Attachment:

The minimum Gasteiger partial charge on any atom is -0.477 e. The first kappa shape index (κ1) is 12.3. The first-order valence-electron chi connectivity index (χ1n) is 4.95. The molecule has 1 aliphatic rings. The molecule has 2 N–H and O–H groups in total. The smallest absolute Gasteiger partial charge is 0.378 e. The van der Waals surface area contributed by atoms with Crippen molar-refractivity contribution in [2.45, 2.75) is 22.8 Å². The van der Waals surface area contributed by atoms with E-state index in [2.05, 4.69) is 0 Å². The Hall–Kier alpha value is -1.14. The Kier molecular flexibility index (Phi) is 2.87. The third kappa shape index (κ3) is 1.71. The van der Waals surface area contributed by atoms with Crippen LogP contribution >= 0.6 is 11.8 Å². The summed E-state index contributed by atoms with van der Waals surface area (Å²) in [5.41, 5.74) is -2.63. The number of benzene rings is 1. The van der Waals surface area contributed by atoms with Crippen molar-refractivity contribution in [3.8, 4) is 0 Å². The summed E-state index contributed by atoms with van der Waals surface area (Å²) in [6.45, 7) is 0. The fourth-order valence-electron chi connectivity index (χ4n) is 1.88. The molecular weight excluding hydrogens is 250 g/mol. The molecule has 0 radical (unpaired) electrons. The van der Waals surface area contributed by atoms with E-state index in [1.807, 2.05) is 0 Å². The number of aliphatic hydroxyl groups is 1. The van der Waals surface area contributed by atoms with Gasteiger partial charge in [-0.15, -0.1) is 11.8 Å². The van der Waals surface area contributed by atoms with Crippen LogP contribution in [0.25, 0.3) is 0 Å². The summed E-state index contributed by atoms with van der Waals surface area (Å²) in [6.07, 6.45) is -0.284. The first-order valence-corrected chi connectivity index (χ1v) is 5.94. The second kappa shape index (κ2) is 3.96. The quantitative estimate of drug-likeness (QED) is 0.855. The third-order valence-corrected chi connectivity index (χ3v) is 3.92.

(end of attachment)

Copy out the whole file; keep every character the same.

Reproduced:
The minimum Gasteiger partial charge on any atom is -0.477 e. The first kappa shape index (κ1) is 12.3. The first-order valence-electron chi connectivity index (χ1n) is 4.95. The molecule has 1 aliphatic rings. The molecule has 2 N–H and O–H groups in total. The smallest absolute Gasteiger partial charge is 0.378 e. The van der Waals surface area contributed by atoms with Crippen molar-refractivity contribution in [2.45, 2.75) is 22.8 Å². The van der Waals surface area contributed by atoms with E-state index in [2.05, 4.69) is 0 Å². The Hall–Kier alpha value is -1.14. The Kier molecular flexibility index (Phi) is 2.87. The third kappa shape index (κ3) is 1.71. The van der Waals surface area contributed by atoms with Crippen LogP contribution >= 0.6 is 11.8 Å². The summed E-state index contributed by atoms with van der Waals surface area (Å²) in [5.41, 5.74) is -2.63. The number of benzene rings is 1. The van der Waals surface area contributed by atoms with Crippen molar-refractivity contribution in [3.8, 4) is 0 Å². The summed E-state index contributed by atoms with van der Waals surface area (Å²) in [6.45, 7) is 0. The fourth-order valence-electron chi connectivity index (χ4n) is 1.88. The molecular weight excluding hydrogens is 250 g/mol. The molecule has 0 radical (unpaired) electrons. The van der Waals surface area contributed by atoms with E-state index in [1.807, 2.05) is 0 Å². The number of aliphatic hydroxyl groups is 1. The van der Waals surface area contributed by atoms with Gasteiger partial charge in [-0.15, -0.1) is 11.8 Å². The van der Waals surface area contributed by atoms with Crippen LogP contribution in [0.25, 0.3) is 0 Å². The summed E-state index contributed by atoms with van der Waals surface area (Å²) in [6.07, 6.45) is -0.284. The first-order valence-corrected chi connectivity index (χ1v) is 5.94. The second kappa shape index (κ2) is 3.96. The quantitative estimate of drug-likeness (QED) is 0.855. The third-order valence-corrected chi connectivity index (χ3v) is 3.92.